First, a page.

"We test children's learning with admittedly limited tools -- standardized tests -- that were never designed as stand-alone analysis."
The use of standardized tests in American education is widely debated. Pros and cons are thrown back and forth like a tennis ball on the playing field of opinion and educational politics.
In this two-part series on standardized tests, the ins and outs of this hot topic offer a fascinating insight into a complex subject. Part One examined some of the common arguments for standardized testing and explored four specific benefits:
- comparisons and accountability
- Individual progress mapped
- Span different educational options
This insight into the positive side of standardized tests can be foundHere.
This follow-up post will give opponents their time in the spotlight. Critics of standardized testing offer valid objections to consider when deciding the best approach for your children. So without further ado… the downsides of standardized testing.
“Education is the fundamental principle of what makes America successful. It is the foundation of what truly makes our country the 'land of opportunity'.”
Objections to standardized tests
1. It discriminates against bad test takers
Many students do not perform well under pressure in a standardized testing environment. As a result, students who excel on the exam have a clear advantage over students who don't.
Standardized tests do not necessarily measure a student's knowledge and ability. Instead, they reward those who are good at taking tests under stressful conditions. Unfortunately, these tests cannot accurately assess a student's abilities in other important areas, such as critical thinking or innovative problem-solving.
Education researchers published a study in 2018 that shows thisMale and female students consistently perform differently depending on the test format. Male students repeatedly preferred multiple-choice questions, while female students excelled with open-ended questions.
The study concluded that differences in question formats explain about 25% of the differences in performance gaps between states and counties. This raises questions about the accuracy of the test data.
Many also argue that students who consistently underperform on standardized tests are negatively impacted emotionally and mentally. Confidence often dwindles when test after test does not accurately reflect their true skills and knowledge.
Spark approvals investigates this issue further: “… Standardized testing causes otherwise successful students to lose confidence in themselves and their abilities. Many students suffer from exam anxiety, which means that they do not perform at their usual level because they find the exam experience so stressful.”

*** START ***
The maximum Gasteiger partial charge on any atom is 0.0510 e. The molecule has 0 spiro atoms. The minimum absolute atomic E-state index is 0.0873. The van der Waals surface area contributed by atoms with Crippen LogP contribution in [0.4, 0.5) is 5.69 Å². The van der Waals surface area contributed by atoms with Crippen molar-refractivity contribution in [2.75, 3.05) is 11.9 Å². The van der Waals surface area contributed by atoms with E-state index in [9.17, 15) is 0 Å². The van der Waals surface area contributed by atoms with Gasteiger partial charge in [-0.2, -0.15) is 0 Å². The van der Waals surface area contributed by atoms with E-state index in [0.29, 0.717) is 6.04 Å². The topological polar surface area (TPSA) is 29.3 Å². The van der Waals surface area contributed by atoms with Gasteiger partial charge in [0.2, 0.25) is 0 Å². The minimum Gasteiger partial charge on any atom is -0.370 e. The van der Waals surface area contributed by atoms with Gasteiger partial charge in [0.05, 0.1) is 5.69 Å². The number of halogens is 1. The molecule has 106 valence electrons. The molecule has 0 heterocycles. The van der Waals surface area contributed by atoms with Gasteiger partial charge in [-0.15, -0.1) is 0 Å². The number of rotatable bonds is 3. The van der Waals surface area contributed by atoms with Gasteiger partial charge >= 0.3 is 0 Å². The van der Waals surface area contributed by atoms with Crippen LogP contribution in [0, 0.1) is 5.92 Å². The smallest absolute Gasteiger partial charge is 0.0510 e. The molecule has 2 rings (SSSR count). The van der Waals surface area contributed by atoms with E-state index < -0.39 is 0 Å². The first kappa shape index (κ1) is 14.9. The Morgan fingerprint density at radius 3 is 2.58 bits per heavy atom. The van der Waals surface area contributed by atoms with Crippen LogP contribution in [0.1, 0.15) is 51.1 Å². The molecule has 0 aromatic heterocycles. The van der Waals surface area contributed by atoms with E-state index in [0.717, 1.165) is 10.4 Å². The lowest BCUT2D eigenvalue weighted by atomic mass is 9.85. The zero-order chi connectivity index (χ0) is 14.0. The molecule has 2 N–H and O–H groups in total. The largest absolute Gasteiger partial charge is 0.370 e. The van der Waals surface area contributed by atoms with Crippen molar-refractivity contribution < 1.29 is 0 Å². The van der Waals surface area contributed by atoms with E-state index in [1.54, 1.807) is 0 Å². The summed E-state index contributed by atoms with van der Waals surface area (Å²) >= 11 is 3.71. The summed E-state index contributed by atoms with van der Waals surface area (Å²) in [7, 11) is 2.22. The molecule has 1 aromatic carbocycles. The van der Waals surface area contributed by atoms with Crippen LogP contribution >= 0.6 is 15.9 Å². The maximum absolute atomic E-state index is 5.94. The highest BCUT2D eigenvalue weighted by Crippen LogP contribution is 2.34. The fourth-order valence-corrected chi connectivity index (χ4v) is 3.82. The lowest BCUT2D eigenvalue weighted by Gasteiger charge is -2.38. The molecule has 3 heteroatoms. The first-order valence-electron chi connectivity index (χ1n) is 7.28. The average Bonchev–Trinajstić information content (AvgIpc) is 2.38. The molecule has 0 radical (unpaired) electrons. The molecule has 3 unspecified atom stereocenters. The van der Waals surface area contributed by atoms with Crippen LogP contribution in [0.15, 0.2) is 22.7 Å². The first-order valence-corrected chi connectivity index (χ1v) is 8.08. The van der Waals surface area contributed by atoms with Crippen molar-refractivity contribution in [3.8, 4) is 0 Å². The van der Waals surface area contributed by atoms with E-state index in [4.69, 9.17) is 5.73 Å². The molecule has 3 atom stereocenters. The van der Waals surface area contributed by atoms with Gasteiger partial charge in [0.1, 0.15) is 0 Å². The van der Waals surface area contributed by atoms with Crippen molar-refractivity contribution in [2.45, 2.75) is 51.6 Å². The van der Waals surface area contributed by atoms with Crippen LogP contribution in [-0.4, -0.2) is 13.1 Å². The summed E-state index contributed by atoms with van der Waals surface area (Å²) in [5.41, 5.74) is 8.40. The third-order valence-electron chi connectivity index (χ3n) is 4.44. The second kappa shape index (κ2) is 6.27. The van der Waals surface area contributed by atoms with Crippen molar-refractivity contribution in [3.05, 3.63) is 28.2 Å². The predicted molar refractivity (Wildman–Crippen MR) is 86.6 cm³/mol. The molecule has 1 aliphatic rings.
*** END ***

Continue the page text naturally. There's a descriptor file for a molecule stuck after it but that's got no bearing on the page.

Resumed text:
2. It negatively affects teachers
Critics of standardized tests have noted that the tests have a negative impact on the teachers themselves. American University School of Education outlines somethese objections:
The need to meet certain exam standards forces teachers to “teach for the exam” rather than provide a broad curriculum.(Video) Should we get rid of standardized testing? - Arlo Kempf
Teachers have expressed frustration with the time it takes to prepare and administer tests.
Teachers may feel undue pressure from their schools and administration to improve their standardized test scores.
Standardized tests measure performance against goals rather than measuring progress.
It is widely believed that achievement test scores are highly correlated with instructional effectiveness, a tendency that can unfairly blame good teachers when scores are low and mask instructional deficiencies when scores are high.
Quote taken from "Impact of standardized tests on students and teachers.“
As the National Center for Fair and Open Testingmention, that, quality teaching and effective learning will continue to decline as educators' careers are based on test data rather than worthy teaching methods. It also mentions concern that these conditions will continue to drive current teachers out of the job and will also "dissuade strong young candidates from becoming teachers or school leaders".
Education Week observes that good teachers work with their students through all variables of learning. Teachers know their students inside out; They recognize strengths and weaknesses much better than the tests. With this in mind, it is unfair to penalize both teachers and students for an incomplete progress picture.
3. It identifies weaknesses while neglecting strengths
Another objection to standardized tests is that they merely identify a student's weaknesses. With its limited scope of assessment, this test ignores a student's strengths.
Psychology Today summarizes this scam: “The only thing standardized testsmayThe measure is whether or not a student comes up short... The best a standardized test can tell you about you is that you have no easily identifiable weaknesses. Standardized tests only measure the absence of weakness. They don't measure the presence of strength."
Similarly, there is growing concern that even positive test scores may not reflect a student's true knowledge. Researchers from King's College Londonpublished a study in 2015with unintended effects on the reliability of the test results.
"As students continue to perform better and better on their standardized tests, the question arises: are students improving their broader learning, or are the higher scores the result of post-test teaching?"Ask locations at Penn State. "The greater the pressure on teachers to improve their students' test scores, the more likely teachers are to resort to questionable measures to do so... Interestingly, educators who teach in schools with rising test scores feel the most pressure compared to schools with stagnant ones." or declining test scores.”